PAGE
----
Boyd Stephen Smith Jr.-3
In <[hidden email]>, Stan Hoeppner wrote:

>Peter Tenenbaum put forth on 2/21/2010 10:01 PM:
>> Stan --
>>
>> It sounds like, if the Realtek drivers are not present on the Debian
>> distribution.
>
> [...] any software that doesn't meet the "Free"
> criteria isn't included by default.  For kernel drivers, this creates a
> huge problem.  There is no way to include "non-free" in your Debian kernel
> like you do in
>/apt/sources.list.  The Debian kernel team makes that choice for your.
That's not true.  Whenever a firmware is removed from the upstream kernel
source, as long as it meets the requirements for non-free, it is put into a
firmware package in non-free.  In addition, there's a linux-firmware meta-
package in non-free that installs all the firmware that comes with the
upstream kernel.

>The really odd thing is that this firmware blob is included (was?) with the
>standard Lenny kernel, 2.6.26.  During development of the Squeeze and SID
>kernels, the Debian kernel team decided this firmware blob was no longer
>considered "free", so they removed it.

The Debian kernel team generally depends on bug reports to let them know that
some new part of the upstream kernel is not free.  They remove it once the bug
report is filed.

Since DDs are human, it is entirely possible for non-free parts of packages to
slip through the cracks and get included in a release.  The kernel is not the
first package to have this happen.
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[hidden email]                   ((_/)o o(\_))
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Re: Correct binary for Intel Core i5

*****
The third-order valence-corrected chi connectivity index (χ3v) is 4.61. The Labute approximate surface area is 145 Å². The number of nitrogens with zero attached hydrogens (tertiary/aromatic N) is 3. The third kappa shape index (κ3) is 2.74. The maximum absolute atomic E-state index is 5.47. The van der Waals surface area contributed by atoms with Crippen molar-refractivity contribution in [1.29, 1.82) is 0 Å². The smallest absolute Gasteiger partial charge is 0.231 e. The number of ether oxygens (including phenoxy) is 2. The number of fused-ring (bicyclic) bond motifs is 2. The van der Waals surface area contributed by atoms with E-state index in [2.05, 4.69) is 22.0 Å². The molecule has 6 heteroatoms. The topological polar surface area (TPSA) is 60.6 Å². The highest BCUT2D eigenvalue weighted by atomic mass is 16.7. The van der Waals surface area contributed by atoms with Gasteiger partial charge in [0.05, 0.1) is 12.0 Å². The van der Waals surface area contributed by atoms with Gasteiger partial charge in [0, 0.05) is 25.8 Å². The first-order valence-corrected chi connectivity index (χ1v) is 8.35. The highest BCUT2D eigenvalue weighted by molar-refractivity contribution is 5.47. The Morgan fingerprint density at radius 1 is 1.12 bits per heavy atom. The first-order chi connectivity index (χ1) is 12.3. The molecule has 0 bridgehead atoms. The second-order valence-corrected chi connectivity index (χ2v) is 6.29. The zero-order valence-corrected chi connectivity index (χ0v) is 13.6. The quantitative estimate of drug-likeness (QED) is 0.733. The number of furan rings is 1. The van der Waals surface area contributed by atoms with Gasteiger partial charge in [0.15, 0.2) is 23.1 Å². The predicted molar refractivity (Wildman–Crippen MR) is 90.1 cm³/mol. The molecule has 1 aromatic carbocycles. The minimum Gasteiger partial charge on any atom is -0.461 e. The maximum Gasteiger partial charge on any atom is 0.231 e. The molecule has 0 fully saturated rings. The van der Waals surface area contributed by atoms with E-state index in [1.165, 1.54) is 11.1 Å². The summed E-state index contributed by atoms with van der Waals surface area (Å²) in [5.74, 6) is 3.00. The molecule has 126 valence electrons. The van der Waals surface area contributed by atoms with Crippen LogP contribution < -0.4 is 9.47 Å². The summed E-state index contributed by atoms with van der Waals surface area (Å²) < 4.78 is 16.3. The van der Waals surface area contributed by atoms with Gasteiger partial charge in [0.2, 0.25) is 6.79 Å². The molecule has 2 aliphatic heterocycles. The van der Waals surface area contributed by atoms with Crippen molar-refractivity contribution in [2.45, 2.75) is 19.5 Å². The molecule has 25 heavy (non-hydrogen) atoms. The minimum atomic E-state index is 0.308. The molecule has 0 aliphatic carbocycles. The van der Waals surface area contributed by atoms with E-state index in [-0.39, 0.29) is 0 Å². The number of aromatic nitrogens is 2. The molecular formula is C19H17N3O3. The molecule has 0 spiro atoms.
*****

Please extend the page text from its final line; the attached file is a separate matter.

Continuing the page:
Stan Hoeppner
Boyd Stephen Smith Jr. put forth on 2/22/2010 10:05 AM:

>> [...] any software that doesn't meet the "Free"
>> criteria isn't included by default.  For kernel drivers, this creates a
>> huge problem.  There is no way to include "non-free" in your Debian kernel
>> like you do in
>> /apt/sources.list.  The Debian kernel team makes that choice for your.
>
> That's not true.  Whenever a firmware is removed from the upstream kernel
> source, as long as it meets the requirements for non-free, it is put into a
> firmware package in non-free.  In addition, there's a linux-firmware meta-
> package in non-free that installs all the firmware that comes with the
> upstream kernel.

According to this, it is true.  Note [3] below:

[01:07:16][root@greer]/usr/src/linux-2.6.31.1/Documentation/firmware_class$
cat README

 request_firmware() hotplug interface:
 ------------------------------------
        Copyright (C) 2003 Manuel Estrada Sainz

 Why:
 ---

 Today, the most extended way to use firmware in the Linux kernel is linking
 it statically in a header file. Which has political and technical issues:

  1) Some firmware is not legal to redistribute.
  2) The firmware occupies memory permanently, even though it often is just
     used once.
  3) Some people, like the Debian crowd, don't consider some firmware free
     enough and remove entire drivers (e.g.: keyspan).

Apparently there are multiple degrees or definitions of "Free", and Debian
doesn't use the same one as other folks.  I'm not slinging mud here.  I'm
not calling out Debian devs.  I'm not saying they're doing anything wrong.
I'm merely stating the fact that they do things a bit differently when it
comes to the definition of "Free".  And, this wreaks havoc on Debian users
on occasion, as they're usually totally unaware of the issue until they see
a device break that was working fine before an upgrade.

--
Stan


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Re: Correct binary for Intel Core i5

Boyd Stephen Smith Jr.-3
On Monday 22 February 2010 12:25:38 Stan Hoeppner wrote:

> Boyd Stephen Smith Jr. put forth on 2/22/2010 10:05 AM:
> >> [...] any software that doesn't meet the "Free"
> >> criteria isn't included by default.  For kernel drivers, this creates a
> >> huge problem.  There is no way to include "non-free" in your Debian
> >> kernel like you do in
> >> /apt/sources.list.  The Debian kernel team makes that choice for your.
> >
> > That's not true.
>
> According to this, it is true.  Note [3] below:
>
> [01:07:16][root@greer]/usr/src/linux-2.6.31.1/Documentation/firmware_class$
> cat README
>
>  request_firmware() hotplug interface:
>  ------------------------------------
>         Copyright (C) 2003 Manuel Estrada Sainz
[...]
>   3) Some people, like the Debian crowd, don't consider some firmware free
>      enough and remove entire drivers (e.g.: keyspan).